‘Mere guidelines’ and the morality of schools

  • Aarish Chhabra, Hindustan Times
  • Updated: May 17, 2015 08:41 IST

What do you expect from schools that treat parents as customers, children as trophies and fee couriers, and teachers as service-class mules? What do you expect from a system that shirks social responsibility as long as the revenue flow is good, over and under the table? What do you expect from a bureaucracy that is busy being arrogant and also giving lessons against arrogance? What do you expect from governments that only want to be seen as better than their oh-so-horrible predecessors?

She is only five years old. Molested by her school bus conductor, she must still be in shock. She won’t know. The questions seem too generic, even rhetorical, anyway. But you and I, those who are supposedly sane enough to know a good restaurant or school from a mediocre one, know the answer.

Reported earlier this week, the molestation of a kindergarten student in a private school bus could look like a crime. The accused is in jail, and the child too would hopefully not be scarred for life. It’s not that, though.

This is a breach of trust, and a question of morality.

I, with no kids but only a nephew who keeps trying to hang by my beard, can avoid the questions. But parents cannot. He is barely six months old but they are already worried about which school he would go to. Or, to put it better, which school he would manage to get admission to. In the scheme of things, it’s a question slightly more important than whether or not his body-mass index (BMI) is normal. Good health is God’s gift, but he must go to a big private school if he is to have a decent shot at success in life, you see.

Elite private schools relish this, and revel in competing self-praise and sales pitches. No wonder these schools are such big clients for public relations (PR) firms. From Yellow Day and Red Day to Halloween parties and the Annual Cool Pool Bash to even a Banana Day, they try everything to stay in the news and be seen as fancier than the other. Their press releases bombard reporters’ mailboxes every day, and their PR representatives are extra-pesky even by the PR industry’s generally pesky standards.

After all, they mean business, and the business is of riches. I’ll give you a seemingly unrelated example.

When was the last time a school boasted about how it had managed to fill all of the seats reserved by law for poor children? And this reservation is not the usual quota system that the middle class loves to criticise. It is to be given in return for the subsidised land that most schools get. Yet, since the land scheme rules say they can charge nominal fee, the schools define “nominal” as they please and charge hefty sums. Even the Right to Education (RTE) Act is routinely bashed, violated or at least circumvented by elite schools. Some schools have gone to the extent of suddenly becoming “minority institutions” just to deny the poor their right.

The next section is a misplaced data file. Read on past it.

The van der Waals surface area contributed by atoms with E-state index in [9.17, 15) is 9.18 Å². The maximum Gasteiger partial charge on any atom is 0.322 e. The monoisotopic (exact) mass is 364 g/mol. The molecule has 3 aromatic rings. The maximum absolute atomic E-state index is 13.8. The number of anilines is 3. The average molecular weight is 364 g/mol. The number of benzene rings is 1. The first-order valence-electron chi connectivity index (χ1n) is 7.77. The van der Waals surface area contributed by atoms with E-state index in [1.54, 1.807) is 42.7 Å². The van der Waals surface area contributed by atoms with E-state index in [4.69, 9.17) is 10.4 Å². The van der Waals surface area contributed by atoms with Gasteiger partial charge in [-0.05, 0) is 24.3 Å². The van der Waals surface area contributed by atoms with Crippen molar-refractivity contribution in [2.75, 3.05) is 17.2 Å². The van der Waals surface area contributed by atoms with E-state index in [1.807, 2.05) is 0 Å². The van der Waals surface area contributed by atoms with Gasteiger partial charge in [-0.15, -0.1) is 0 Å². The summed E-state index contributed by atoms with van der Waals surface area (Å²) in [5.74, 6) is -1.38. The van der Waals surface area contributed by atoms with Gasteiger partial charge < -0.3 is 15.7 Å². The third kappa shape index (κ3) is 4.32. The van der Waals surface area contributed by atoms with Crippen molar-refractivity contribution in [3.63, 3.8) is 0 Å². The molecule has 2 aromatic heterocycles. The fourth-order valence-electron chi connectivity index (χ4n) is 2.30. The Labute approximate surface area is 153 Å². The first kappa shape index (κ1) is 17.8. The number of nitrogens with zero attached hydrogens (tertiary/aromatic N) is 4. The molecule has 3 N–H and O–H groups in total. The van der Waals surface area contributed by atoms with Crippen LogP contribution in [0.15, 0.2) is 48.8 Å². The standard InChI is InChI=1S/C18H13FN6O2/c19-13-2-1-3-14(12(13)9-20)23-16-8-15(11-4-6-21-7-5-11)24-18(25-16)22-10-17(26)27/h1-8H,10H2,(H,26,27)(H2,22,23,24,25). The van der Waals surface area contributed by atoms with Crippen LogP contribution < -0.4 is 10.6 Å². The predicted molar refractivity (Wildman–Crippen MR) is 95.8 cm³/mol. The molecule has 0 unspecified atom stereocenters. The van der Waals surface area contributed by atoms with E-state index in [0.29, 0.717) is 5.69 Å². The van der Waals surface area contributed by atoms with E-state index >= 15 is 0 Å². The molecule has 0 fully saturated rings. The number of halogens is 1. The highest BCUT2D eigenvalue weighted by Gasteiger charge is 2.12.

While also revealing the true colours of our governments that keep such laws vague and limited to papers, the schools’ attitude basically reflects how social responsibility is actually seen as a liability.

That is why, in the molestation case, when he was first asked about it, the school principal tried to hide behind technicalities — a classic business practice.

It was a hired bus, he noted. I did not get any complaint in writing before, he added. About the Supreme Court’s and other guidelines that mandate a female attendant on the bus, he underlined that “every guideline cannot be adhered to”. The UT education department and Central Board of Secondary Education (CBSE) are playing pass-the-buck. Neither ever wrote to the other to check if the guidelines were being followed.

The clincher came from the principal, though: “The buses bear the name of the school but we have clearly written ‘for’, not ‘from’, Stepping Stones Senior Secondary School.”

Tell that to the child who boarded the bus thinking she’d be home soon after a short bus ride with her friends, or to the parents who stood in queues for days, tried every ‘sifarish’, and adhered to every guideline and norm of the school just so that the child could get admission.

Hate me for saying this, but parents too must be more vigilant and perhaps even ask some uncomfortable questions about how socially responsible the schools are in essence. Having female attendants is only one part of that.

Morality, sadly, is not available at the fee counter.

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